Banishing “Black/White Thinking”

eNeuro publishes some teaching guidance

You may recall that eNeuro published a great editorial and a supporting paper by Bob and me–mainly Bob. Info is here.

It has now published a lovely article giving teaching advice about ways to undermine students’ natural tendency to think dichotomously. If I could wave a magic wand and change a single thing about researchers’ thinking and approach to data analysis, I’d ask the magic fairy to replace Yes/No research questions with ‘How much…?’ and ‘To what extent…?’ questions. Then maybe we could at last move beyond blinkered significant/nonsignificant, yes/no thinking to estimation thinking. The article (pic below) is here.

Literally hundreds of statisticians have rightly called for an end to statistical significance testing (Amrhein et al., 2019; Wasserstein et al., 2019). But the practice of arbitrarily thresholding p values is not only deeply embedded in statistical practice, it is also congenial to the human mind. It is thus not sufficient to tell our students, “Don’t do this.” We must vividly show them why the practice is wrong and its effects detrimental to scientific progress. I offer three teaching examples I have found to be useful in prompting students to think more deeply about the problem and to begin to interpret the results of statistical procedures as measures of how evidence should change our beliefs, and not as bright lines separating truth from falsehood.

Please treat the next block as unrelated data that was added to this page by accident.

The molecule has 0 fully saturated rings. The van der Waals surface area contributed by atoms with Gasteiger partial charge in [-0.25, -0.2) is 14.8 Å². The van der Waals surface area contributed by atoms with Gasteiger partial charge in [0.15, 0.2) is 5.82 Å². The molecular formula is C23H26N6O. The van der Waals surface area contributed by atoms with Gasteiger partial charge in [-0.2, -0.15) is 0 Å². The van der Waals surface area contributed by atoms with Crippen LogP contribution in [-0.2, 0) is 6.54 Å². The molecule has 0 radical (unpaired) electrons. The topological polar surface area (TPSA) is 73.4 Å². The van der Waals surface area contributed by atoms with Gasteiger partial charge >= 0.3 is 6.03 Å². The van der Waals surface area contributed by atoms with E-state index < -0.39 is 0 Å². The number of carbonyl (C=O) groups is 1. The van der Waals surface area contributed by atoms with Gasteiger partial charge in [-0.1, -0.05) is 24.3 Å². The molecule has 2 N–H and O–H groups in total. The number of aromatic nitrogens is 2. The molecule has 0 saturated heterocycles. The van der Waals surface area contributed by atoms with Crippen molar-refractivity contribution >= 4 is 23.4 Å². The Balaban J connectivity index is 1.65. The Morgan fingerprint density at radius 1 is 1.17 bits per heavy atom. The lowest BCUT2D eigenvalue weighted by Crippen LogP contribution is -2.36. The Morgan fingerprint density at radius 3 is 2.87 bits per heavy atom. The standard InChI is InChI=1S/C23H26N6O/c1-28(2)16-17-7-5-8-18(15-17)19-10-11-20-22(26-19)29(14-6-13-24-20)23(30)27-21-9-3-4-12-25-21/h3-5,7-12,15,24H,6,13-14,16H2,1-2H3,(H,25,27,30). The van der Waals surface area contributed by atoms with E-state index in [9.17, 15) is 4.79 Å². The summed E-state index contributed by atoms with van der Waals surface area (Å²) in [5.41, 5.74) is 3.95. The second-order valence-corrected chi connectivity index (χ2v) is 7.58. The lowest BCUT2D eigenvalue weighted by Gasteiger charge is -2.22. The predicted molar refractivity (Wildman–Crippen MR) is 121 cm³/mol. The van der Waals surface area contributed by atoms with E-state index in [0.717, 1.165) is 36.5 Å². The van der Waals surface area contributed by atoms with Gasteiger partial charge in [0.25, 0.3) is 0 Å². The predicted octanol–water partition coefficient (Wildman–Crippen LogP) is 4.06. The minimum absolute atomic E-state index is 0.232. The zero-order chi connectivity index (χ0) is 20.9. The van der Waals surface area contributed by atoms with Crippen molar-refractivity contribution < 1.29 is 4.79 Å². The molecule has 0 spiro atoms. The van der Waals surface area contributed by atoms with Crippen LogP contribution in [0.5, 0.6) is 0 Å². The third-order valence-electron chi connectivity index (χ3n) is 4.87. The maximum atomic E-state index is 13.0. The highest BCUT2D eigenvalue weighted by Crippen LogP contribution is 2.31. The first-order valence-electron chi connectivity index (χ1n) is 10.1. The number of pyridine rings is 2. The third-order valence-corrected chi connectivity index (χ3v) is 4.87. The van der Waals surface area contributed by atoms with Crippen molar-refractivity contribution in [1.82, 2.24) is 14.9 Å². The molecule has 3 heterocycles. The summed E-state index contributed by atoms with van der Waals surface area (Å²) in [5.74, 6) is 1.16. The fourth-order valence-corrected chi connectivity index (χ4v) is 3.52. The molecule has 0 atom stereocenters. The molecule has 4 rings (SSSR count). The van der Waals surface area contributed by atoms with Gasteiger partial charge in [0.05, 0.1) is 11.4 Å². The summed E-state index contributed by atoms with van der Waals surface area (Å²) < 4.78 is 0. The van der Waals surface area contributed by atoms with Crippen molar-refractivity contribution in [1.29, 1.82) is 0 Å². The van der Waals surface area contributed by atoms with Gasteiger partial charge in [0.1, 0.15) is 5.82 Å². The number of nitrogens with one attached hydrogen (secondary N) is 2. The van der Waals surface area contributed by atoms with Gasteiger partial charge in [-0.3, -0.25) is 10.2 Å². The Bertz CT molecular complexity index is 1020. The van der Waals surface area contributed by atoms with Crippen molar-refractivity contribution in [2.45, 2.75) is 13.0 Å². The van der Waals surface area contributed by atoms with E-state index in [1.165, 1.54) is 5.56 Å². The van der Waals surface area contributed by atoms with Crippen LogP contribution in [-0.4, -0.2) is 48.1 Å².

In the abstract (above), I love ‘congenial to the human mind‘. Yes, we seem to have an inbuilt tendency to think in a black-white way. Overcoming this is the challenge, especially when it has been endlessly reinforced during more than half a century of obeisance to p < .05. I also love the ‘vividly‘–surely the best way to get our message across. That’s why I keep banging on about the dance of the p values, and significance roulette. (Search for these at YouTube.)

Scroll down for the interesting bits

Before you click on the pdf link, scroll right down to see the reviewing history of the ms. Bob was the reviewer. The story is a nice example of constructive peer reviewing. Bob and the editor liked the original and made a number of suggestions for strengthening it. The author adopted many of these, but in some cases explained why they were not adopted.

Note also that there are some PowerPoint slides for download, to help the busy teacher.



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